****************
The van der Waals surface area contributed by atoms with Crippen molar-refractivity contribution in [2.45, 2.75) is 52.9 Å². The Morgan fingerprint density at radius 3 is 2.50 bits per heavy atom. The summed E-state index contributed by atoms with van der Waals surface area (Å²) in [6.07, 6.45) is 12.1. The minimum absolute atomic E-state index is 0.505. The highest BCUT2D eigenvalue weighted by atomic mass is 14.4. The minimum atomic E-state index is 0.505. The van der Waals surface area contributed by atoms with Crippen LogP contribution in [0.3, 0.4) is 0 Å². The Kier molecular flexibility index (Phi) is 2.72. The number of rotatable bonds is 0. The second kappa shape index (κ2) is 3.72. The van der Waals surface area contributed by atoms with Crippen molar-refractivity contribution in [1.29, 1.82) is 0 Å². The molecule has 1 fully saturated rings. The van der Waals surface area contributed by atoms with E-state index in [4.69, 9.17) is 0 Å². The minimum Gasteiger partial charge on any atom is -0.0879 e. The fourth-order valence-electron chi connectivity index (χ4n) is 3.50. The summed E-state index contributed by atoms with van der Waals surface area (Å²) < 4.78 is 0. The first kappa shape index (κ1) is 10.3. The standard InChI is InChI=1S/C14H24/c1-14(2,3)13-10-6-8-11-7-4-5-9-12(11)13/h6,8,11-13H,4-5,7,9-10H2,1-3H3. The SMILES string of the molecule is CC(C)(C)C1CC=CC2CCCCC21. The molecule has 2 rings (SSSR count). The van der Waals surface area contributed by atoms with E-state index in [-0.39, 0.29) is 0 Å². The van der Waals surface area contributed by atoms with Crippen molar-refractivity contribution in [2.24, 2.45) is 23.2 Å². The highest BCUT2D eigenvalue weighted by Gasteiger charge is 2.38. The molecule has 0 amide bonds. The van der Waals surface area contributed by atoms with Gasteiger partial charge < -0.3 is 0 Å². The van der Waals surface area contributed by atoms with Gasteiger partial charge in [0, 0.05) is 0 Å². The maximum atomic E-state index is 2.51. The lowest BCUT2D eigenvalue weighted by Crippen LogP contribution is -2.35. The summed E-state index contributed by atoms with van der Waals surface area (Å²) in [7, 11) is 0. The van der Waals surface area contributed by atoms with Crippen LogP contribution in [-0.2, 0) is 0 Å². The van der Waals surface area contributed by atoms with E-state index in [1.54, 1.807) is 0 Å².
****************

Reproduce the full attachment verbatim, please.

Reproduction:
The van der Waals surface area contributed by atoms with Crippen molar-refractivity contribution in [2.45, 2.75) is 52.9 Å². The Morgan fingerprint density at radius 3 is 2.50 bits per heavy atom. The summed E-state index contributed by atoms with van der Waals surface area (Å²) in [6.07, 6.45) is 12.1. The minimum absolute atomic E-state index is 0.505. The highest BCUT2D eigenvalue weighted by atomic mass is 14.4. The minimum atomic E-state index is 0.505. The van der Waals surface area contributed by atoms with Crippen LogP contribution in [0.3, 0.4) is 0 Å². The Kier molecular flexibility index (Phi) is 2.72. The number of rotatable bonds is 0. The second kappa shape index (κ2) is 3.72. The van der Waals surface area contributed by atoms with Crippen molar-refractivity contribution in [1.29, 1.82) is 0 Å². The molecule has 1 fully saturated rings. The van der Waals surface area contributed by atoms with E-state index in [4.69, 9.17) is 0 Å². The minimum Gasteiger partial charge on any atom is -0.0879 e. The fourth-order valence-electron chi connectivity index (χ4n) is 3.50. The summed E-state index contributed by atoms with van der Waals surface area (Å²) < 4.78 is 0. The first kappa shape index (κ1) is 10.3. The standard InChI is InChI=1S/C14H24/c1-14(2,3)13-10-6-8-11-7-4-5-9-12(11)13/h6,8,11-13H,4-5,7,9-10H2,1-3H3. The SMILES string of the molecule is CC(C)(C)C1CC=CC2CCCCC21. The molecule has 2 rings (SSSR count). The van der Waals surface area contributed by atoms with E-state index in [-0.39, 0.29) is 0 Å². The van der Waals surface area contributed by atoms with Crippen molar-refractivity contribution in [2.24, 2.45) is 23.2 Å². The highest BCUT2D eigenvalue weighted by Gasteiger charge is 2.38. The molecule has 0 amide bonds. The van der Waals surface area contributed by atoms with Gasteiger partial charge < -0.3 is 0 Å². The van der Waals surface area contributed by atoms with Gasteiger partial charge in [0, 0.05) is 0 Å². The maximum atomic E-state index is 2.51. The lowest BCUT2D eigenvalue weighted by Crippen LogP contribution is -2.35. The summed E-state index contributed by atoms with van der Waals surface area (Å²) in [7, 11) is 0. The van der Waals surface area contributed by atoms with Crippen LogP contribution in [-0.2, 0) is 0 Å². The van der Waals surface area contributed by atoms with E-state index in [1.54, 1.807) is 0 Å².